Instructor qualification for radiation safety training at a national laboratory

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Description

Prior to 1993, Health Physics Training (HPT) was conducted by the Lawrence Livermore National Laboratory (LLNL) health physics group. The job requirements specified a Masters Degree and experience. In fact, the majority of Health Physicists in the group were certified by the American Board of Health Physics. Under those circumstances, it was assumed that individuals in the group were technically qualified and the HPT instructor qualification stated that. In late 1993, the Health Physics Group at the LLNL was restructured and the training function was assigned to the training group. Additional requirements for training were mandated by the Department of ... continued below

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13 p.

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Trinoskey, P.A. October 1, 1994.

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Description

Prior to 1993, Health Physics Training (HPT) was conducted by the Lawrence Livermore National Laboratory (LLNL) health physics group. The job requirements specified a Masters Degree and experience. In fact, the majority of Health Physicists in the group were certified by the American Board of Health Physics. Under those circumstances, it was assumed that individuals in the group were technically qualified and the HPT instructor qualification stated that. In late 1993, the Health Physics Group at the LLNL was restructured and the training function was assigned to the training group. Additional requirements for training were mandated by the Department of Energy (DOE), which would necessitate increasing the existing training staff. With the need to hire, and the policy of reassignment of employees during downsizing, it was imperative that formal qualification standards be developed for technical knowledge. Qualification standards were in place for instructional capability. In drafting the new training qualifications for instructors, the requirements of a Certified Health Physicists had to be modified due to supply and demand. Additionally, for many of the performance-based training courses, registration by the National Registry of Radiation Protection Technologists is more desirable. Flexibility in qualification requirements has been incorporated to meet the reality of ongoing training and the compensation for desirable skills of individuals who may not meet all the criteria. The qualification requirements for an instructor rely on entry-level requirements and emphasis on goals (preferred) and continuing development of technical and instructional capabilities.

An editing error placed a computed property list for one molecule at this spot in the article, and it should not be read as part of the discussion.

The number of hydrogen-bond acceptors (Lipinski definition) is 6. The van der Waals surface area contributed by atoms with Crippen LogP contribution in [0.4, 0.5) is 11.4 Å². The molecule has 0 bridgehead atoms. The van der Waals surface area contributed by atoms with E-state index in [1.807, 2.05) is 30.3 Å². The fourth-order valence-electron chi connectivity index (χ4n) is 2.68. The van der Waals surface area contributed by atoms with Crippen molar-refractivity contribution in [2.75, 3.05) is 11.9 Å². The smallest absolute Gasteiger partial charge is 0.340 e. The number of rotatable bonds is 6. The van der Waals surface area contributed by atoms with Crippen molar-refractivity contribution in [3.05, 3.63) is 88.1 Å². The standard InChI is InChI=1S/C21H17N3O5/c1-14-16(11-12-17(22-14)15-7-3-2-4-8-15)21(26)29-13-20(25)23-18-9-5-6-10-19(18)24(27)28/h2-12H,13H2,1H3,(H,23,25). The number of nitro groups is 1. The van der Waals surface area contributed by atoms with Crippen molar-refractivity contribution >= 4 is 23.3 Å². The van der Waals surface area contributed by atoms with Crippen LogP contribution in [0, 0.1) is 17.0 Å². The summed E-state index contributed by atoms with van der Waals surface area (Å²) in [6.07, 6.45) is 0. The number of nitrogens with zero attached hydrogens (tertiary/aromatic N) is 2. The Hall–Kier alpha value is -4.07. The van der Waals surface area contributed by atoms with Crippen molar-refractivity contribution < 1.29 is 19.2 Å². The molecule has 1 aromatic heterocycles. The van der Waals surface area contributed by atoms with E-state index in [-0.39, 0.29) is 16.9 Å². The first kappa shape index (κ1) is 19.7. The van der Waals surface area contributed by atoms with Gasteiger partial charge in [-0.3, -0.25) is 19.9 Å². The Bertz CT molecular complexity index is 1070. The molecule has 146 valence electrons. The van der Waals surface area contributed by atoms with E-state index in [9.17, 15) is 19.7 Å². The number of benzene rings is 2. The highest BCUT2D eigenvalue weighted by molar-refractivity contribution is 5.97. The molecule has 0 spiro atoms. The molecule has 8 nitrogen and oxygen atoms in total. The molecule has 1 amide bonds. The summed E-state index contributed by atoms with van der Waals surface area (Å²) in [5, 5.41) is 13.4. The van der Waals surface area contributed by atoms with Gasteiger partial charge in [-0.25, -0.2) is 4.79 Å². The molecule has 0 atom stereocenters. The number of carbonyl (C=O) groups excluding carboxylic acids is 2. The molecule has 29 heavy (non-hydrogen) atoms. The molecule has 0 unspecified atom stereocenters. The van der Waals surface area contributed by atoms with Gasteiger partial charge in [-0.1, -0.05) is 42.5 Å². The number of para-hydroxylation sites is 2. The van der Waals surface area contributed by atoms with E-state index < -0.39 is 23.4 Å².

Physical Description

13 p.

Notes

INIS; OSTI as DE95006435

Source

  • Health physics training and education, Charleston, SC (United States), 29 Jan - 1 Feb 1995

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  • Other: DE95006435
  • Report No.: UCRL-JC--118934
  • Report No.: CONF-950161--2
  • Grant Number: W-7405-ENG-48
  • Office of Scientific & Technical Information Report Number: 28274
  • Archival Resource Key: ark:/67531/metadc672627

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Office of Scientific & Technical Information Technical Reports

Reports, articles and other documents harvested from the Office of Scientific and Technical Information.

Office of Scientific and Technical Information (OSTI) is the Department of Energy (DOE) office that collects, preserves, and disseminates DOE-sponsored research and development (R&D) results that are the outcomes of R&D projects or other funded activities at DOE labs and facilities nationwide and grantees at universities and other institutions.

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Creation Date

  • October 1, 1994

Added to The UNT Digital Library

  • June 29, 2015, 9:42 p.m.

Description Last Updated

  • Feb. 18, 2016, 6:29 p.m.

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Trinoskey, P.A. Instructor qualification for radiation safety training at a national laboratory, article, October 1, 1994; California. (digital.library.unt.edu/ark:/67531/metadc672627/: accessed December 16, 2017), University of North Texas Libraries, Digital Library, digital.library.unt.edu; crediting UNT Libraries Government Documents Department.